Washington, Treaty of
(1871)
   An agreement settling several outstanding issues involving Britain, Canada, and the United States. British and American delegates met in Washington in 1871 to address fi-nancial compensation for American ship owners’ losses caused by the British-built and equipped Confederate commerce-raider C.S.S. Alabama; the Pacific coast boundary in the Straits of Georgia; and American inshore fishing rights in Newfoundland. The final treaty was signed on May 8, 1871. Most of the issues were put to arbitration, with the United States receiving possession of the San Juan Islands, $15.5 million as settlement of the Alabama claims, and limited inshore fishing rights. In return, Canada received free access for its fish to American markets. The Washington Treaty is notable for three features. It was the first time a Canadian delegate—Prime Minister Sir John A. Macdonald—represented Canadian interests in foreign affairs. It recognized the principle of putting contentious international issues to arbitration by third parties. Finally, it codified the responsibilities of neutrals during a war at sea.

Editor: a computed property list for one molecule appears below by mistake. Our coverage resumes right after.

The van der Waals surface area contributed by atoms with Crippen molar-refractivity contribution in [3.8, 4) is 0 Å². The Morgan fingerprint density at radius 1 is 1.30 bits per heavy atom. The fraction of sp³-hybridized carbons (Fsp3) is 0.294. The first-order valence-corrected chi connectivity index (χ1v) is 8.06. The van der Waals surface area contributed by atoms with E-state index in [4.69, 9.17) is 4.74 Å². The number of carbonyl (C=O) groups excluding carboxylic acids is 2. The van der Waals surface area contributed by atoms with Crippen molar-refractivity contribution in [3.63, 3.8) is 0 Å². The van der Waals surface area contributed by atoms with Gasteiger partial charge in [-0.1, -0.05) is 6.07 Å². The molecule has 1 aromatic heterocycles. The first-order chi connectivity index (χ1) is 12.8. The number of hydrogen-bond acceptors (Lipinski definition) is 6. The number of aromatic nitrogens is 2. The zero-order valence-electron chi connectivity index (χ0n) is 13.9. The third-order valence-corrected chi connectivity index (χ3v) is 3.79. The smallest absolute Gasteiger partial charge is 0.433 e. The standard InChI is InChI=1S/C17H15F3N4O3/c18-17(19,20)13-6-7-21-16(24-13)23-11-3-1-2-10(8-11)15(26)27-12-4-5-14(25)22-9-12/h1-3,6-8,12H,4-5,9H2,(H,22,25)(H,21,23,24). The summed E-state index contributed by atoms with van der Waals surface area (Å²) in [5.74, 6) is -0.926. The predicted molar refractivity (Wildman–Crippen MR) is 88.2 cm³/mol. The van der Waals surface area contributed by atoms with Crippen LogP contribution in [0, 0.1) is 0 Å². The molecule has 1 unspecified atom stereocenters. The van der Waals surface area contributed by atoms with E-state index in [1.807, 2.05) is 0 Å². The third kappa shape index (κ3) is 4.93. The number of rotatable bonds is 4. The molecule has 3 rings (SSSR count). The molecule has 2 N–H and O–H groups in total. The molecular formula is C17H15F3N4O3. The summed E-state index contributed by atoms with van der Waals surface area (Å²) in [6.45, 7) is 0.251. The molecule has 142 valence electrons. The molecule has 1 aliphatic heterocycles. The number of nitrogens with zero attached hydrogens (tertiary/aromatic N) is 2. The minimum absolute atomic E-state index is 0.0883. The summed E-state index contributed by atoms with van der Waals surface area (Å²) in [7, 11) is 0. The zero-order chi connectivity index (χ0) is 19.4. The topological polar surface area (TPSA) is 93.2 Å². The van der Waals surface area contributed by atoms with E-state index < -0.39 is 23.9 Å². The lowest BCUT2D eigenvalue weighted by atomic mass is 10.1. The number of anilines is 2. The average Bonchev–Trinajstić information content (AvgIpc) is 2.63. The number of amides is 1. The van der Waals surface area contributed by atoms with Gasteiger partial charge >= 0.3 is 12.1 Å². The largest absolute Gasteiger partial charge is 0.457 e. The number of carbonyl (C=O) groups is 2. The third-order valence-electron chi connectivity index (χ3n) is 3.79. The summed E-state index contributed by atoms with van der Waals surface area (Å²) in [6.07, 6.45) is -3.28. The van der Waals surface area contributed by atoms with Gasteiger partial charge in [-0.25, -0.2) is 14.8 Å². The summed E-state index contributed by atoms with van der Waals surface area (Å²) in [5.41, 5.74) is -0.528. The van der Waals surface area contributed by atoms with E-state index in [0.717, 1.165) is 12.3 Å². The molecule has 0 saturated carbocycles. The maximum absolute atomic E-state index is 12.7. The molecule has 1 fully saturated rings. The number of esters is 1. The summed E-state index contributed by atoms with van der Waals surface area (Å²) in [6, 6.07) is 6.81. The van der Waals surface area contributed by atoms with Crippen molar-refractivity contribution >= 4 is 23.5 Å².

See also <>.
   FURTHER READING:
    Campbell, Charles S. The Transformation of American Foreign Relations, 1865-1900. New York: Harper and Row, 1976.
   DAVID H. OLIVIER

Encyclopedia of the Age of Imperialism, 1800–1914. 2014.

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